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Eur J Sport Sci. 2016 Nov;16(8):912-8. doi: 10.1080/17461391.2016.1156162. Epub 2016 Mar 7.

Effects of power variation on cycle performance during simulated hilly time-trials.

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a Sport and Exercise Science , Liverpool Hope University , Liverpool , England.


It has previously been shown that cyclists are unable to maintain a constant power output during cycle time-trials on hilly courses. The purpose of the present study is therefore to quantify these effects of power variation using a mathematical model of cycling performance. A hypothetical cyclist (body mass: 70 kg, bicycle mass: 10 kg) was studied using a mathematical model of cycling, which included the effects of acceleration. Performance was modelled over three hypothetical 40-km courses, comprising repeated 2.5-km sections of uphill and downhill with gradients of 1%, 3%, and 6%, respectively. Amplitude (5-15%) and distance (0.31-20.00 km) of variation were modelled over a range of mean power outputs (200-600 W) and compared to sustaining a constant power. Power variation was typically detrimental to performance; these effects were augmented as the amplitude of variation and severity of gradient increased. Varying power every 1.25 km was most detrimental to performance; at a mean power of 200 W, performance was impaired by 43.90 s (±15% variation, 6% gradient). However at the steepest gradients, the effect of power variation was relatively independent of the distance of variation. In contrast, varying power in parallel with changes in gradient improved performance by 188.89 s (±15% variation, 6% gradient) at 200 W. The present data demonstrate that during hilly time-trials, power variation that does not occur in parallel with changes in gradient is detrimental to performance, especially at steeper gradients. These adverse effects are substantially larger than those previously observed during flat, windless time-trials.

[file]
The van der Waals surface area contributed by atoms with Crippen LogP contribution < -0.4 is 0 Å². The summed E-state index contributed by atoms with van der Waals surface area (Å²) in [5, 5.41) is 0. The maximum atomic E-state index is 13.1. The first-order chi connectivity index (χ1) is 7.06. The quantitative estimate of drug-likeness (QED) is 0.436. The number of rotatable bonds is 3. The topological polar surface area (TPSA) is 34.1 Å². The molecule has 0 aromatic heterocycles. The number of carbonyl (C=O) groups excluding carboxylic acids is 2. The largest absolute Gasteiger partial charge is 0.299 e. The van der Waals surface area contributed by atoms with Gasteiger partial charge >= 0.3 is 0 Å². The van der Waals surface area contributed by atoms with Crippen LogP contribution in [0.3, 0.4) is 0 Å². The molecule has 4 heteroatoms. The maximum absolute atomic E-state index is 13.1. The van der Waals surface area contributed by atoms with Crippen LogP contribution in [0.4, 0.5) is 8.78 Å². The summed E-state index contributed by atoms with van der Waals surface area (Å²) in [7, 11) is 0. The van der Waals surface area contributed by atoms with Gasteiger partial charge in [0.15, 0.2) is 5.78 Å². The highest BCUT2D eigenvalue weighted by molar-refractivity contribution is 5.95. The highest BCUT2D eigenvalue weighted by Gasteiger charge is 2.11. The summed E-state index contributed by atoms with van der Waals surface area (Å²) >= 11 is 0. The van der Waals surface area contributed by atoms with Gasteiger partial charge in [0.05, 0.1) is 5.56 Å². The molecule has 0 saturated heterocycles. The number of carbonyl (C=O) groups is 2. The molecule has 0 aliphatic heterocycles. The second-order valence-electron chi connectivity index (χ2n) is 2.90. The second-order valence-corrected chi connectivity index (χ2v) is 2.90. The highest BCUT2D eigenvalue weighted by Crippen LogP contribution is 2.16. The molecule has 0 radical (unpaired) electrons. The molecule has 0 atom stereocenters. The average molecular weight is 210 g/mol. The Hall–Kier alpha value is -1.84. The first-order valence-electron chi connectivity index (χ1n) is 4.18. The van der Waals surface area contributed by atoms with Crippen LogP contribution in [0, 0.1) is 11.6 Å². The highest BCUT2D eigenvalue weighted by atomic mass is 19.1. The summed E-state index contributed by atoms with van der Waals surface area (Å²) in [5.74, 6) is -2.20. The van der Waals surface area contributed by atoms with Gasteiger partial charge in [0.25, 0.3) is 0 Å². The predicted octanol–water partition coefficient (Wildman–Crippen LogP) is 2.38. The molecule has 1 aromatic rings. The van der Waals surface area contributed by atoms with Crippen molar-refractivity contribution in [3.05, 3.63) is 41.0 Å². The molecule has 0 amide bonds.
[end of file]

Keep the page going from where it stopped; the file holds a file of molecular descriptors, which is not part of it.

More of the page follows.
Pacing; cycling; hilly; mathematical model; modelling

[Indexed for MEDLINE]

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